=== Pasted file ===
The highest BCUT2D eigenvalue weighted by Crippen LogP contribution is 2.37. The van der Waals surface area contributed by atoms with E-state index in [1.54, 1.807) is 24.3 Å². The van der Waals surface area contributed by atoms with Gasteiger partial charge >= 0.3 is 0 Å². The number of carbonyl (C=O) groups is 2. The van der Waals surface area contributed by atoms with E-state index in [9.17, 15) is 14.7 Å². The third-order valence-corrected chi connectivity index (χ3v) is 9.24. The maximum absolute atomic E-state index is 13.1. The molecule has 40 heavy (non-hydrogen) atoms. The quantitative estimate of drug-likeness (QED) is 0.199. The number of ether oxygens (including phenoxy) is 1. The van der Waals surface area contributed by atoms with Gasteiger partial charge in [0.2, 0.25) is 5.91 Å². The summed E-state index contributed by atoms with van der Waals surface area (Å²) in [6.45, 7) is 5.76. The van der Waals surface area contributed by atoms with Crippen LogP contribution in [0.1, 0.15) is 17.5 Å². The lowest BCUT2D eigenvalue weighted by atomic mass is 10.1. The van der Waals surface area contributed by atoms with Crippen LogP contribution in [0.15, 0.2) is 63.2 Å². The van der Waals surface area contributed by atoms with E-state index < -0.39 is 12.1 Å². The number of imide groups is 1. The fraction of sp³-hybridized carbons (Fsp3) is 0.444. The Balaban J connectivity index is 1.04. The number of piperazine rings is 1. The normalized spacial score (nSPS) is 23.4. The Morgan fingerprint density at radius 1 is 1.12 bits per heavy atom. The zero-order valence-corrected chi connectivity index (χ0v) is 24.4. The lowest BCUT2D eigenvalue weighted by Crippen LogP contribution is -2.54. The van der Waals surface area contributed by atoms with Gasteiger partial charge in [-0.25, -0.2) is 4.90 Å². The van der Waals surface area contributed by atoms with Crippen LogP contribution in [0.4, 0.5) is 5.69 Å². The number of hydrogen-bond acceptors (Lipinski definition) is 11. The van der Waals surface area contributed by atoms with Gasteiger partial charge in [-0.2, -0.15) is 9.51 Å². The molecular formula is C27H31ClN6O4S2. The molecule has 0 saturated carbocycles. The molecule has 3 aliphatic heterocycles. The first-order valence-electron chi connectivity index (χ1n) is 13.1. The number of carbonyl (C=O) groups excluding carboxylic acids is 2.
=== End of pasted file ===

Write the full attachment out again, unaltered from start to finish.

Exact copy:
The highest BCUT2D eigenvalue weighted by Crippen LogP contribution is 2.37. The van der Waals surface area contributed by atoms with E-state index in [1.54, 1.807) is 24.3 Å². The van der Waals surface area contributed by atoms with Gasteiger partial charge >= 0.3 is 0 Å². The number of carbonyl (C=O) groups is 2. The van der Waals surface area contributed by atoms with E-state index in [9.17, 15) is 14.7 Å². The third-order valence-corrected chi connectivity index (χ3v) is 9.24. The maximum absolute atomic E-state index is 13.1. The molecule has 40 heavy (non-hydrogen) atoms. The quantitative estimate of drug-likeness (QED) is 0.199. The number of ether oxygens (including phenoxy) is 1. The van der Waals surface area contributed by atoms with Gasteiger partial charge in [0.2, 0.25) is 5.91 Å². The summed E-state index contributed by atoms with van der Waals surface area (Å²) in [6.45, 7) is 5.76. The van der Waals surface area contributed by atoms with Crippen LogP contribution in [0.1, 0.15) is 17.5 Å². The lowest BCUT2D eigenvalue weighted by atomic mass is 10.1. The van der Waals surface area contributed by atoms with Crippen LogP contribution in [0.15, 0.2) is 63.2 Å². The van der Waals surface area contributed by atoms with E-state index < -0.39 is 12.1 Å². The number of imide groups is 1. The fraction of sp³-hybridized carbons (Fsp3) is 0.444. The Balaban J connectivity index is 1.04. The number of piperazine rings is 1. The normalized spacial score (nSPS) is 23.4. The Morgan fingerprint density at radius 1 is 1.12 bits per heavy atom. The zero-order valence-corrected chi connectivity index (χ0v) is 24.4. The lowest BCUT2D eigenvalue weighted by Crippen LogP contribution is -2.54. The van der Waals surface area contributed by atoms with Gasteiger partial charge in [-0.25, -0.2) is 4.90 Å². The van der Waals surface area contributed by atoms with Crippen LogP contribution in [0.4, 0.5) is 5.69 Å². The number of hydrogen-bond acceptors (Lipinski definition) is 11. The van der Waals surface area contributed by atoms with Gasteiger partial charge in [-0.2, -0.15) is 9.51 Å². The molecular formula is C27H31ClN6O4S2. The molecule has 0 saturated carbocycles. The molecule has 3 aliphatic heterocycles. The first-order valence-electron chi connectivity index (χ1n) is 13.1. The number of carbonyl (C=O) groups excluding carboxylic acids is 2.